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The US is Falling Far Behind in Smart Crypto Regulations than Others, Says Ripple General Counsel Stu Alderoty


In the seventh episode of Ripple Block Stars Podcast, Ripple CTO David Schwartz is joined by Ripple General Counsel Stu Alderoty, where they discussed the current regulatory landscape of cryptocurrencies.

Stu Alderoty cited the UK’s Financial Conduct Authority (FCA) classification of crypto assets that categorizes digital assets into exchange token, utility token, and security tokens.

According to him, the clear regulations seen in the UK and other countries including Japan, Singapore, Switzerland, and the United Arab Emirates helps promote innovation in the blockchain.

Stu says that the industry is now driven by responsible actors who are willing to work regulators to develop a sound regulatory frame “that protects customers and the integrity of the market, but also allows the industry to evolve.”

When it comes to the superpower, he is concerned that the US is lagging far behind in a smart crypto regulatory framework. According to Stu, the problem with the US is that current cryptocurrency regulations are enforced by the Securities and Exchange Commission (SEC). But these regulations are not so useful.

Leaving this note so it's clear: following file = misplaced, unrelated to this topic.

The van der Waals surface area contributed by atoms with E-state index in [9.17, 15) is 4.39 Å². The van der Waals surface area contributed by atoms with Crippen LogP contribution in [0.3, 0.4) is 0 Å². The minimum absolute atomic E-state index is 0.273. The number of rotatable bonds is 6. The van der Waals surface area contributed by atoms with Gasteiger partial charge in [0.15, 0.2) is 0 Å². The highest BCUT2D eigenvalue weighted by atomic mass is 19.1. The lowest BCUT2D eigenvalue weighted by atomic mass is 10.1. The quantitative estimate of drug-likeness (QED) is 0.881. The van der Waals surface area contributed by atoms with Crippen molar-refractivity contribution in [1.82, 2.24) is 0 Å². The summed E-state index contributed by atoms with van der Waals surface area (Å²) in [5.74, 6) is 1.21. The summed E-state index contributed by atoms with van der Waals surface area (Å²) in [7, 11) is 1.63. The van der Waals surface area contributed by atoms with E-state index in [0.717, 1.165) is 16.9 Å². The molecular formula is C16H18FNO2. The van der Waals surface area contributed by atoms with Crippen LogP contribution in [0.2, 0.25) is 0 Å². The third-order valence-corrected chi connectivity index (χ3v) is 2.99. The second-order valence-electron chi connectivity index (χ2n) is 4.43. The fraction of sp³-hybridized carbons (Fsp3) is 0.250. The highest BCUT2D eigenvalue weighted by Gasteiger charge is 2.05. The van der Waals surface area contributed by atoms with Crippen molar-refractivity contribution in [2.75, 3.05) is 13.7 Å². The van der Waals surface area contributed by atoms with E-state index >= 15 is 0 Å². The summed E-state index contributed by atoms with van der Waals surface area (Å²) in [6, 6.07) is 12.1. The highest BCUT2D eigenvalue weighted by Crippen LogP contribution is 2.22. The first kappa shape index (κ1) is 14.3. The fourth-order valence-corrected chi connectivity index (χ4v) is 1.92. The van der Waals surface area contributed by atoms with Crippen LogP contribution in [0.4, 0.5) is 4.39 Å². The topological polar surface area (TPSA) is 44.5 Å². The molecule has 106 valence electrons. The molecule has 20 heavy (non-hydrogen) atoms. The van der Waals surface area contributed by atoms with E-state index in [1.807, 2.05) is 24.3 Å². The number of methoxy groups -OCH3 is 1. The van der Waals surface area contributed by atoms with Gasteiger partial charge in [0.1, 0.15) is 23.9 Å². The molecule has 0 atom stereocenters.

He explained:

“There’s a good reason for that. A number of years ago in the U.S., there was this Initial Coin Offerings (ICO) craze that raised real concerns about fraud and market manipulation. The SEC did their job and…took a machine gun to the ICO craze…rightly so. But in so doing…they crammed this new technology into an old set of rules.”

According to Stu, by doing so, “we end up with a lot of examples of what the bad and what the ugly looks like, but we don’t end up with any examples, or any idea, of what the good may look like in the US.”

The SEC also released a Digital Asset Framework in April 2019 but according to some crypto pundits,  this non-binding guide is too broad and not so useful. The lack of clarity around blockchain technology and crypto space in the country is already putting these innovations in the hands of other nations like China. But still, it isn’t too late for the US to act.

Stu concluded:

“What’s probably most useful is if the SEC and the Commodity Futures Trading Commission (CFTC) were to join forces to solicit feedback from the industry and consumers. Then they could propose a workable framework that protects the integrity of the markets, protects consumers, but doesn’t suffocate the innovation in the process.”

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